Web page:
Vostok 5’s orbit turned out to be lower than the expected 181 by 235 km. The actual orbit was 175 by 222 km. Initial calculations indicated the orbit of Vostok 5 would not decay for 10 or 11 days, however more conservative estimates, taking into account the increased solar activity and the resulting expanding of the upper atmosphere showed that the orbit could decay after only 8 days. With no way of predicting where Vostok 5 might land, the planned eight-day mission was now in question…
In February of 1962, the United States put John Glenn into orbit. This prompted Soviet leadership to suddenly asked Chief Designer Korolev to launch the next space spectacular promptly. To make this mission truly spectacular the Soviets decided to launch a group flight of two Vostoks lasting up to four days in orbit.
Vostok 4 on Pad
Popovich in Orbit
Nikolaev & Popovich
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Mercury Control was still undecided on the course of action to take with the heat shield problem. Some controllers thought the retrorocket pack should be jettisoned after retrofire, while other controllers thought the retro pack should be retained, as added assurance that the heat shield would stay in place…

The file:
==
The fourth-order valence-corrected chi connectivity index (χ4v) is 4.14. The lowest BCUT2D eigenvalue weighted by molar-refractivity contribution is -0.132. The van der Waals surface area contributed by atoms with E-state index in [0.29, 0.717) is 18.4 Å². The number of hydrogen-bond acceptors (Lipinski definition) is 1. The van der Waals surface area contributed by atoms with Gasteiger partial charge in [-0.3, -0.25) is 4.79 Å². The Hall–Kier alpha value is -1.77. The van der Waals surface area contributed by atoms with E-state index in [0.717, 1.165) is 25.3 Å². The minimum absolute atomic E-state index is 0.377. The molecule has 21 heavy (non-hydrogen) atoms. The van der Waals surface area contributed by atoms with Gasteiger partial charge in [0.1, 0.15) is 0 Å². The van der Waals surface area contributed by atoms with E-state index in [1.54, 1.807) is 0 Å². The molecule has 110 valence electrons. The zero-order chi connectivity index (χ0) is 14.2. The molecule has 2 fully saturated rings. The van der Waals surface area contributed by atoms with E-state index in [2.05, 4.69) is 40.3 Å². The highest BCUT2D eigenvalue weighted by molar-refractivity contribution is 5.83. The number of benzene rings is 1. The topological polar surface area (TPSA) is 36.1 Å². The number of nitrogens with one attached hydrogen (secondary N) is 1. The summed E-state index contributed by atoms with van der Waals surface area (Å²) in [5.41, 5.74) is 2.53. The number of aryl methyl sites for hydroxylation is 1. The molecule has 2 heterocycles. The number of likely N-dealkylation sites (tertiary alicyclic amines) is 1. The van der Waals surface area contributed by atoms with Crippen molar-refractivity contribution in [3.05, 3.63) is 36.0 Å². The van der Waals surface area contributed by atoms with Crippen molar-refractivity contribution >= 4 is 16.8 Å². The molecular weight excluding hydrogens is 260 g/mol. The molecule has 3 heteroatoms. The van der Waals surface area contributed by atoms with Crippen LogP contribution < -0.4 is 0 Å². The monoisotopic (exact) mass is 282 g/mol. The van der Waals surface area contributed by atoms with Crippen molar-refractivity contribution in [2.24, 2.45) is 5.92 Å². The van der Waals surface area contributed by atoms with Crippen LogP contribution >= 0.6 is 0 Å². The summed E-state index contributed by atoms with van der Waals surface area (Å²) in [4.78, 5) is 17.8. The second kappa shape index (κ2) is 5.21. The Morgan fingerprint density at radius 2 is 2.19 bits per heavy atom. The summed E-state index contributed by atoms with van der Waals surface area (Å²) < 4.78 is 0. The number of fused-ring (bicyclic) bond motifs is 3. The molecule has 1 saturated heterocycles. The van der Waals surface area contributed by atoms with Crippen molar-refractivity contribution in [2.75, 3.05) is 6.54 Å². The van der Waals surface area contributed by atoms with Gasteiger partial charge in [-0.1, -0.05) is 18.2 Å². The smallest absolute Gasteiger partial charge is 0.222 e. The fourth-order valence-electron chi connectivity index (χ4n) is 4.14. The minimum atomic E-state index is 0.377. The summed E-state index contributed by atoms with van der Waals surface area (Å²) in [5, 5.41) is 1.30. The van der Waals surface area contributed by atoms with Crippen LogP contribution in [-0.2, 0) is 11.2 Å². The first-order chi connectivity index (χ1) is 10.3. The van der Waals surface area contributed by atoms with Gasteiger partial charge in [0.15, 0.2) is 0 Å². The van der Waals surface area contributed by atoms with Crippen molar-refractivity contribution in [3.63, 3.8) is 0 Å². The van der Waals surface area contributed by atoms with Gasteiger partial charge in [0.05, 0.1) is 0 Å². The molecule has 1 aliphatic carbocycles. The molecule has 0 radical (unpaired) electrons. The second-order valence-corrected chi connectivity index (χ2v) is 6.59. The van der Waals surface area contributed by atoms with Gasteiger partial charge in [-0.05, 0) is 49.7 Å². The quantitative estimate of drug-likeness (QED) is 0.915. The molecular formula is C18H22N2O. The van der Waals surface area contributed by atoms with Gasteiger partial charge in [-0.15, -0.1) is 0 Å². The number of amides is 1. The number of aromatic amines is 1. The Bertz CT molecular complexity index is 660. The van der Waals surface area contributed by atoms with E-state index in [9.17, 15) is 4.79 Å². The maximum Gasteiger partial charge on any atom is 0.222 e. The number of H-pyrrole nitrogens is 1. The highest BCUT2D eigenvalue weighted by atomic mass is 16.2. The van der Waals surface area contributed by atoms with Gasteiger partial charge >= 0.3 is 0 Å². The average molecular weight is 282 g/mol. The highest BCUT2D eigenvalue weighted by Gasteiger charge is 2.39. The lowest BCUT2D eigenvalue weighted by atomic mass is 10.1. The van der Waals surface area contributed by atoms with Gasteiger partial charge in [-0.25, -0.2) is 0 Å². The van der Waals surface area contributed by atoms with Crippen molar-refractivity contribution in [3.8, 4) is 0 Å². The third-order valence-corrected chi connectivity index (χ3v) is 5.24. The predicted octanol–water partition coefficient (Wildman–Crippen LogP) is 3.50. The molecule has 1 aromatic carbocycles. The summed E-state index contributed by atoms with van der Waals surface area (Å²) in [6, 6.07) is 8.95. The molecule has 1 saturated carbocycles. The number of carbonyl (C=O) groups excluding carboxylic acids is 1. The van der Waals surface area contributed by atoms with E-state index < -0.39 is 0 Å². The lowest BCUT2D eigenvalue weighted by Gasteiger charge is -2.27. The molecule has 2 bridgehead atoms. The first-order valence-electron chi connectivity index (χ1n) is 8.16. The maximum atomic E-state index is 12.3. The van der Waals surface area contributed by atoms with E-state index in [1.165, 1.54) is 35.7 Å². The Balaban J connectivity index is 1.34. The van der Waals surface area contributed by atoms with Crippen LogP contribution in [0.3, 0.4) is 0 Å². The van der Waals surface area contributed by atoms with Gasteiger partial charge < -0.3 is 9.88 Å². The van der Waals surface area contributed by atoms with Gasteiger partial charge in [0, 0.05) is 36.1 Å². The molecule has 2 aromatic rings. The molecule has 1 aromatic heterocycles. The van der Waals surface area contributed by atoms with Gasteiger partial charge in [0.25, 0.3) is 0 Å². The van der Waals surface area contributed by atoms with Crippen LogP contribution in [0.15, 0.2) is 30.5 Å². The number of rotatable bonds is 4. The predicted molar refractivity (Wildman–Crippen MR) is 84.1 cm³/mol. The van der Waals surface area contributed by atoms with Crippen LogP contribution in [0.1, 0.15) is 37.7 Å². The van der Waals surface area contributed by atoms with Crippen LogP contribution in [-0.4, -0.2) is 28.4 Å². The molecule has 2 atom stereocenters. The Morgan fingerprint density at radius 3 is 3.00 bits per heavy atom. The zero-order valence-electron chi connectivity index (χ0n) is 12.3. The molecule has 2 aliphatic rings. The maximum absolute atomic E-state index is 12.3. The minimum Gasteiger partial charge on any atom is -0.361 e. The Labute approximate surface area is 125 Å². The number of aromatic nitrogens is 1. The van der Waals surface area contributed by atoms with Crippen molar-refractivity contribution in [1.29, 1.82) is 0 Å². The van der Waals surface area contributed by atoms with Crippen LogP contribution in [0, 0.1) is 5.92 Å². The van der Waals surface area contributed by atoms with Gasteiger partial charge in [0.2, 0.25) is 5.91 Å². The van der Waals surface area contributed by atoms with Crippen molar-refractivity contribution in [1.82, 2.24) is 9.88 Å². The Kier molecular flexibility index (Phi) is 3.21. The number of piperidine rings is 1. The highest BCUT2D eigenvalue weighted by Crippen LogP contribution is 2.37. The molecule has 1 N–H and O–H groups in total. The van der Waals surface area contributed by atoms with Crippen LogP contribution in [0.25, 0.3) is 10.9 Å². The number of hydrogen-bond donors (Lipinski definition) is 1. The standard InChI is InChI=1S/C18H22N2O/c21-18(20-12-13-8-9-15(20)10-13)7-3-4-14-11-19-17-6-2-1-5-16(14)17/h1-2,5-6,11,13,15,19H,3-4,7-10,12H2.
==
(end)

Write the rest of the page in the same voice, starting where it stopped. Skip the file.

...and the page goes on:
Following the successful suborbital missions of Allan Shepard and Gus Grissom, NASA believed the Mercury capsule was ready for an orbital mission. But, there was a problem, the Redstone booster did not have the power to place the Mercury capsule into orbit. The Atlas booster had the power to put the capsule in orbit but not the confidence of NASA. By September of 1961 Four launches of the mercury-atlas had been made with only a 50 percent success rate…